NASHVILLE, Tenn. (AP) – Tennessee’s attorney general says a bill seeking to make the Holy Bible the state’s official book would violate separation of church and state provisions in the federal and state constitutions.
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The Associated Press obtained a copy of the legal opinion issued by Attorney General Herbert Slatery on Monday, a day before the full House is scheduled to vote on the measure sponsored by freshman Republican Rep. Jerry Sexton of Bean Station.
“It is our legal opinion that the bill would violate not only the First Amendment of the United States Constitution but the Tennessee Constitution as well. Interestingly, the Tennessee Supreme Court has held the Tennessee Constitution to be more restrictive than the federal Constitution,” Slatery said. The Tennessee Constitution says “no preference shall ever be given, by law, to any religious establishment or mode of worship.”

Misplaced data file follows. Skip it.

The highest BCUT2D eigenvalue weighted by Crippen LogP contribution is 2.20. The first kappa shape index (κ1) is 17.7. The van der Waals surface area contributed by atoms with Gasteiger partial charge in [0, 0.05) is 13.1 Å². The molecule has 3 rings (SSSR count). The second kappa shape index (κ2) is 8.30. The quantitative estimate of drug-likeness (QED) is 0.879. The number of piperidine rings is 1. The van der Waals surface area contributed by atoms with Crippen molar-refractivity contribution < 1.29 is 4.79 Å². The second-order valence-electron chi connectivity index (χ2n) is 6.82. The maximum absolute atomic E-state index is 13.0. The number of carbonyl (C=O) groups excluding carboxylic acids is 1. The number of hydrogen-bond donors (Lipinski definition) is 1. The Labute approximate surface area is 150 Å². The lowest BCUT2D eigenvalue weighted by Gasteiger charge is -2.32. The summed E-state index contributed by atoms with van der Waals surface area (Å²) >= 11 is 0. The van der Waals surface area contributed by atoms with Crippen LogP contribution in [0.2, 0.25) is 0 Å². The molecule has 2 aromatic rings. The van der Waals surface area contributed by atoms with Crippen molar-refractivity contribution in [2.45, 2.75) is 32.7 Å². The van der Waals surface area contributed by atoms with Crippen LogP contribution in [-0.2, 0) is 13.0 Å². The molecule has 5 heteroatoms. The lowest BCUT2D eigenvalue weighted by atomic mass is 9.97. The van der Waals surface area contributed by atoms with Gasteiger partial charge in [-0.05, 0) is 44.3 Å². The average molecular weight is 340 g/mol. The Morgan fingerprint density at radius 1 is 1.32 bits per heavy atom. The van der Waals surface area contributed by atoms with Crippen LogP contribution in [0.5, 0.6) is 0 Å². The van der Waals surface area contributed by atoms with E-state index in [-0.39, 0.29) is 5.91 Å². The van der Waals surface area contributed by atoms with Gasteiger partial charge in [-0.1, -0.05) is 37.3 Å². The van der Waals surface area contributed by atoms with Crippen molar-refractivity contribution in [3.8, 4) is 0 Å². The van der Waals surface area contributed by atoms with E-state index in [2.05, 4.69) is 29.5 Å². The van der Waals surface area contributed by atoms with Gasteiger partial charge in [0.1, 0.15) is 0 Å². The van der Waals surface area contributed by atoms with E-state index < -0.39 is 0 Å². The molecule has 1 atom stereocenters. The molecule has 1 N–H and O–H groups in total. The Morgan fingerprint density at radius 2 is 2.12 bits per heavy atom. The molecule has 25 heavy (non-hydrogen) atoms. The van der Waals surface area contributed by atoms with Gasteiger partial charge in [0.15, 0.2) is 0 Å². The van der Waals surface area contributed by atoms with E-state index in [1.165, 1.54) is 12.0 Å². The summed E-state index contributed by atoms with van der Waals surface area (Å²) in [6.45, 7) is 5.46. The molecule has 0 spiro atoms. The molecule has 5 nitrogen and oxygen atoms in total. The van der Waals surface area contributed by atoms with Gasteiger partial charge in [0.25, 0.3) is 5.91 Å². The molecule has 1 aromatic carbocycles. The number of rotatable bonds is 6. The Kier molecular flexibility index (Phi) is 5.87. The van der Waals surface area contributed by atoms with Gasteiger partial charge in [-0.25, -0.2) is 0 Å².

Slatery in the opinion cites the provision in the Tennessee Constitution that states that “no preference shall ever be given, by law, to any religion establishment or mode of worship.”
Slatery says that other state symbols, such as the designation of milk as the official state beverage, “inherently carry the imprimatur and endorsement of the government.”